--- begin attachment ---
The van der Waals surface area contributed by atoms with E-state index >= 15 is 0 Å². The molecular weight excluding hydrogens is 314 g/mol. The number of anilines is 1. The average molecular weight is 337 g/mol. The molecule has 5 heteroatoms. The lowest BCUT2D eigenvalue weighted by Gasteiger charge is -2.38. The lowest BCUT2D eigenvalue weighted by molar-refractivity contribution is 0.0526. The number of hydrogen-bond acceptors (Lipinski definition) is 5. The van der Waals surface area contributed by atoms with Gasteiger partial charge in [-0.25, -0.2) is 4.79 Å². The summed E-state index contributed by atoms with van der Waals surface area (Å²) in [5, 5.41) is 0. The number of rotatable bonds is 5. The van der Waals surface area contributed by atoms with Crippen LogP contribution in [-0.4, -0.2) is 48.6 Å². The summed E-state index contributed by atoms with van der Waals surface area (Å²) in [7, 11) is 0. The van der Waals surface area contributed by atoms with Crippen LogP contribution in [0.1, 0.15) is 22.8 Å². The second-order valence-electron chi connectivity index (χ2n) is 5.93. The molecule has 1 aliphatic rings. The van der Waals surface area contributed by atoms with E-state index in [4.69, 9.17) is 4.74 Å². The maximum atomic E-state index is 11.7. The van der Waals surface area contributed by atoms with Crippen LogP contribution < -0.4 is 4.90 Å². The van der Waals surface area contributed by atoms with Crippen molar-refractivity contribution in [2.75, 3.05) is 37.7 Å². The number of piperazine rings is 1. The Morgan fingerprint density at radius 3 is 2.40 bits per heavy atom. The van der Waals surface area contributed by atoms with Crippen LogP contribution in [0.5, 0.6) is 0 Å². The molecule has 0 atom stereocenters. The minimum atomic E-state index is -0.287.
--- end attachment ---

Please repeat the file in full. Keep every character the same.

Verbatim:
The van der Waals surface area contributed by atoms with E-state index >= 15 is 0 Å². The molecular weight excluding hydrogens is 314 g/mol. The number of anilines is 1. The average molecular weight is 337 g/mol. The molecule has 5 heteroatoms. The lowest BCUT2D eigenvalue weighted by Gasteiger charge is -2.38. The lowest BCUT2D eigenvalue weighted by molar-refractivity contribution is 0.0526. The number of hydrogen-bond acceptors (Lipinski definition) is 5. The van der Waals surface area contributed by atoms with Gasteiger partial charge in [-0.25, -0.2) is 4.79 Å². The summed E-state index contributed by atoms with van der Waals surface area (Å²) in [5, 5.41) is 0. The number of rotatable bonds is 5. The van der Waals surface area contributed by atoms with Crippen LogP contribution in [-0.4, -0.2) is 48.6 Å². The summed E-state index contributed by atoms with van der Waals surface area (Å²) in [7, 11) is 0. The van der Waals surface area contributed by atoms with Crippen LogP contribution in [0.1, 0.15) is 22.8 Å². The second-order valence-electron chi connectivity index (χ2n) is 5.93. The molecule has 1 aliphatic rings. The van der Waals surface area contributed by atoms with E-state index in [4.69, 9.17) is 4.74 Å². The maximum atomic E-state index is 11.7. The van der Waals surface area contributed by atoms with Crippen LogP contribution < -0.4 is 4.90 Å². The van der Waals surface area contributed by atoms with Crippen molar-refractivity contribution in [2.75, 3.05) is 37.7 Å². The number of piperazine rings is 1. The Morgan fingerprint density at radius 3 is 2.40 bits per heavy atom. The van der Waals surface area contributed by atoms with Crippen LogP contribution in [0.5, 0.6) is 0 Å². The molecule has 0 atom stereocenters. The minimum atomic E-state index is -0.287.